Cellulose synthesis in two secondary cell wall processes in a single cell type

Venugopal Mendu, Jozsef Stork, Darby Harris, Seth Debolt

Research output: Contribution to journalArticlepeer-review

15 Scopus citations


Plant cells have a rigid cell wall that constrains internal turgor pressure yet extends in a regulated and organized manner to allow the cell to acquire shape. The primary load-bearing macromolecule of a plant cell wall is cellulose, which forms crystalline microfibrils that are organized with respect to a cell's function and shape requirements. A primary cell wall is deposited during expansion whereas secondary cell wall is synthesized post expansion during differentiation. A complex form of asymmetrical cellular differentiation occurs in Arabidopsis seed coat epidermal cells, where we have recently shown that two secondary cell wall processes occur that utilize different cellulose synthase (CESA) proteins. One process is to produce pectinaceous mucilage that expands upon hydration and the other is a radial wall thickening that reinforced the epidermal cell structure. Our data illustrate polarized specialization of CESA5 in facilitating mucilage attachment to the parent seed and CESA2, CESA5 and CESA9 in radial cell wall thickening and formation of the columella. Herein, we present a model for the complexity of cellulose biosynthesis in this highly differentiated cell type with further evidence supporting each cellulosic secondary cell wall process.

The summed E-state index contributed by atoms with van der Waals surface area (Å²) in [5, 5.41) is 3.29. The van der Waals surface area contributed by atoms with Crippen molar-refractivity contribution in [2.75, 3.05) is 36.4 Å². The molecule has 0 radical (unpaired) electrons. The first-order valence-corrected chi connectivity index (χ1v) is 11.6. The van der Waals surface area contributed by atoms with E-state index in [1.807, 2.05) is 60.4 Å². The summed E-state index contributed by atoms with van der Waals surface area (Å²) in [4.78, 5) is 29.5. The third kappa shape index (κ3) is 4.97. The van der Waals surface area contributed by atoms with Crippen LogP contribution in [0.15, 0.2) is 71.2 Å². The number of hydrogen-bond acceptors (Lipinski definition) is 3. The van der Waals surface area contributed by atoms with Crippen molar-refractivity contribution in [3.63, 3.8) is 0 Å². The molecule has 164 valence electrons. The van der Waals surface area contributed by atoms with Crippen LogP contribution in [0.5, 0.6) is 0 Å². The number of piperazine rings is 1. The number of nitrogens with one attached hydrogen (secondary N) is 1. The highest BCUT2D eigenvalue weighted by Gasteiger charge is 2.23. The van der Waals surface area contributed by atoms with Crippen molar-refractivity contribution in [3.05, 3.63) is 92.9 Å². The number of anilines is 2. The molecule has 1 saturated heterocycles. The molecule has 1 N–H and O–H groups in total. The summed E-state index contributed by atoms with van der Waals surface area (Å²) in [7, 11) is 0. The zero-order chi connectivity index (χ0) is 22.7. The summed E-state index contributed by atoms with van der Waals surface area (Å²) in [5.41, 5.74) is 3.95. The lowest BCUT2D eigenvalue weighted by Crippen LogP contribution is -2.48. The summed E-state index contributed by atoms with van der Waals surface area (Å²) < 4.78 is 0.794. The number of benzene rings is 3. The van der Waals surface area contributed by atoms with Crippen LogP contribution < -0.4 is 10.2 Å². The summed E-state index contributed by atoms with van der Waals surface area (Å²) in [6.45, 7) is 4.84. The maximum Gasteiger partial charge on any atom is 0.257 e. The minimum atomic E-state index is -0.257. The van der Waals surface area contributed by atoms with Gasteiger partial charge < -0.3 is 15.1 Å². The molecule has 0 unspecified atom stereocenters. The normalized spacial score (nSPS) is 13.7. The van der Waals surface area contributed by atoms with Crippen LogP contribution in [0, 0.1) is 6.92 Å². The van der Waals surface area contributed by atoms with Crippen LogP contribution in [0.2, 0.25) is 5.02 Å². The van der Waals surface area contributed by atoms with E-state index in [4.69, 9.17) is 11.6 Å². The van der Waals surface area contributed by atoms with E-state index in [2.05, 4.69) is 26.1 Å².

Original languageEnglish
Pages (from-to)1638-1643
Number of pages6
JournalPlant Signaling and Behavior
Issue number11
StatePublished - Nov 2011

Bibliographical note

Funding Information:
This work was partially supported by the National Science Foundation grants EFRI-0937657 and NSF-IOS-0922947.


  • Cell shape
  • Cellulose biosynthesis
  • Embryogenesis
  • Mucilage
  • Radial cell wall
  • Secondary cell wall biosynthesis
  • Seed coat
  • Seed development

ASJC Scopus subject areas

  • Plant Science


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